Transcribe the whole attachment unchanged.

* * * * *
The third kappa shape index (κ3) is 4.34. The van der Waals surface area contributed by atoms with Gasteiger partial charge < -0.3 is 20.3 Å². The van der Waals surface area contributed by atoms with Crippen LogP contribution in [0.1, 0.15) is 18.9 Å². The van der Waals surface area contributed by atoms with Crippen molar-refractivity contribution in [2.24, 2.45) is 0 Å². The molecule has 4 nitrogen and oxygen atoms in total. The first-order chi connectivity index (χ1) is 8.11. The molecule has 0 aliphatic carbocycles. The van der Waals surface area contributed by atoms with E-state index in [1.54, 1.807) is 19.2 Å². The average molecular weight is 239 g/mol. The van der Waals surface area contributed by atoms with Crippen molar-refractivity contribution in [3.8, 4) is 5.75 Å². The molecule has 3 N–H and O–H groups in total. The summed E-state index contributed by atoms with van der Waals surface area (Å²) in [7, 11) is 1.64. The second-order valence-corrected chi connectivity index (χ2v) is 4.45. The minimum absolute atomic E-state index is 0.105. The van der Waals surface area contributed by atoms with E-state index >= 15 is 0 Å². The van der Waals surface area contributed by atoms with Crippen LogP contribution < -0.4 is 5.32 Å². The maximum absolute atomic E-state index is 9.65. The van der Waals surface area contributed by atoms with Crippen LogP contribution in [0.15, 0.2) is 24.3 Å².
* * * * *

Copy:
The third kappa shape index (κ3) is 4.34. The van der Waals surface area contributed by atoms with Gasteiger partial charge < -0.3 is 20.3 Å². The van der Waals surface area contributed by atoms with Crippen LogP contribution in [0.1, 0.15) is 18.9 Å². The van der Waals surface area contributed by atoms with Crippen molar-refractivity contribution in [2.24, 2.45) is 0 Å². The molecule has 4 nitrogen and oxygen atoms in total. The first-order chi connectivity index (χ1) is 8.11. The molecule has 0 aliphatic carbocycles. The van der Waals surface area contributed by atoms with E-state index in [1.54, 1.807) is 19.2 Å². The average molecular weight is 239 g/mol. The van der Waals surface area contributed by atoms with Crippen molar-refractivity contribution in [3.8, 4) is 5.75 Å². The molecule has 3 N–H and O–H groups in total. The summed E-state index contributed by atoms with van der Waals surface area (Å²) in [7, 11) is 1.64. The second-order valence-corrected chi connectivity index (χ2v) is 4.45. The minimum absolute atomic E-state index is 0.105. The van der Waals surface area contributed by atoms with E-state index >= 15 is 0 Å². The van der Waals surface area contributed by atoms with Crippen LogP contribution < -0.4 is 5.32 Å². The maximum absolute atomic E-state index is 9.65. The van der Waals surface area contributed by atoms with Crippen LogP contribution in [0.15, 0.2) is 24.3 Å².